My family are these characters that live in a different time and place, it seems. Cooper, a highly intelligent black herding dog would love you if you threw him sticks all day. He loves the land too, and my dad. My dad, loves the land, the trees, the flowers, the fresh vegetables. He'd grow things just to see them grow. He loves it even more when he can give away the food to people. He secretly still enjoys the old ladies that live alone outliving their husbands that call him up asking for advice on how to save their ancient boxwoods in front of their big white houses. Or maybe he planted them 20 years ago and still feels a sense of responsibility to keep them alive. He is usually outside all day. Despite all of his bad habits, the fresh air and hard work keeps him stout, leathered and vibrant. He always said that he felt better outside, that he wanted to make the world a more beautiful place with plants. He spent many back breaking years shoveling mulch, planting non-fruiting cherries in front of banks, cutting grass, pruning forsythia into those english garden box shapes, potting annual flower baskets, driving to the mountains to buy Christmas trees and spraying the crab grass in those neat beds with roundup so he wouldn't have to bend over at each job week after week pulling. Now, he grows food. He doesn't spray things as much. He uses organic amendments. He retired a couple years ago. He seems happier. He always grew food but now that's his main focus. He planted his fruit trees over 10 years ago after going to Monticello on a whim and getting these heirloom varieties that Thomas Jefferson planted. He doesn't think these things out sometimes. 30 were planted back then and they sure do get cedar rust easily. His farm is covered in Juniperus virginiana, the Eastern Red Cedar, it would be hard to avoid. His farm, our farm really, as he always tells me its mine too.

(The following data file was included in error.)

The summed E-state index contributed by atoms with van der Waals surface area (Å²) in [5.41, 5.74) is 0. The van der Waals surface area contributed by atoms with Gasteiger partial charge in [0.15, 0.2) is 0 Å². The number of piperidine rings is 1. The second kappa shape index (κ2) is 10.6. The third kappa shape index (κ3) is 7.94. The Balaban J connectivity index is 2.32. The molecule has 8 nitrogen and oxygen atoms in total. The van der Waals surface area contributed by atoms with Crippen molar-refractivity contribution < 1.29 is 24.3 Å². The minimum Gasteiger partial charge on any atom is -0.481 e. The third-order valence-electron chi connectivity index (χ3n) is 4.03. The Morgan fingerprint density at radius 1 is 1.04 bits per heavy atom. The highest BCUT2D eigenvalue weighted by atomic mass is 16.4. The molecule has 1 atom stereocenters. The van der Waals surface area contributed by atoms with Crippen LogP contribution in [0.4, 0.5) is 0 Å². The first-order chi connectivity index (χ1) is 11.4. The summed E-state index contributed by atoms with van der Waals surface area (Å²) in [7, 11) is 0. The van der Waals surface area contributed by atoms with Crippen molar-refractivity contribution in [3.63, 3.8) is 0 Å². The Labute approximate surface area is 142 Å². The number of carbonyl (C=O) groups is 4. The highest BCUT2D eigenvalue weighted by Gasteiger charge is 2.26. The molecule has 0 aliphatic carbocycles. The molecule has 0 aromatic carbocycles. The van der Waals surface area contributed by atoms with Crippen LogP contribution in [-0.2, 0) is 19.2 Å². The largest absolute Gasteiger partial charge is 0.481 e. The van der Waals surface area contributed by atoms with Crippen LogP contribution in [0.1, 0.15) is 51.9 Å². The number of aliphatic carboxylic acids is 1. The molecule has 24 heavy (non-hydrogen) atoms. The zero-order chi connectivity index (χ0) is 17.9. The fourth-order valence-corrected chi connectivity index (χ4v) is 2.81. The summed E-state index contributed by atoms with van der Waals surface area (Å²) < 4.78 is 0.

For awhile now, we've connected over our love of the land. It is a bittersweet agony, as his bad habits cause me pain I decide to hold and take on. I worry about the shadow of death that follows his stock around, creeping being the hot peppers, the worn old tractor with scratched red paint, the rusty shovels. The realization of that ever present and haunting shadow, keeps me in the now, keeps me practicing patience, compassion and reveling in the joy of getting my hands dirty with him. I mess up and get mad at the bad things, can't help but get triggered and try to sit with it, learn from it and enjoy the moments of connection.
This past week, together, we did one of my favorite things. Working in the garden. Bent over in the field, dirt on the hands, back sore and achey. Sun burning the shoulders. We pulled up my dad's garlic crop. I got him to start it by bringing him seed over the years and he has exploded it into a full fledged collection. A seed planted is so powerful. I remind myself of this when every day feels slow like molasses making the changes in myself I want to make. And, the changes I want to reverberate into the world don't happen overnight and the way you imagine them ever. Being easy on myself, on ourselves, on my dad I tell him as he stresses over not being able to quit his smoking habit via hypnotism. Be easy, things don't happen in the straight rows we imagine, like we see in the soybean and tobacco fields. Its much less linear than that. I learn this from travel. I learn this from my garlic harvest with my dad, as we for hours tell stories bent over and pulling grass as we go. The seed I planted has grown to this beautiful thing, a ritual of beauty. My dad has been a source of lesson after lesson in the things I need to learn most about patience, healing and trust. These moments I cherish the most, I will always remember. Tending the land together. The times I have loved the most in my life have been when I tend the land with others.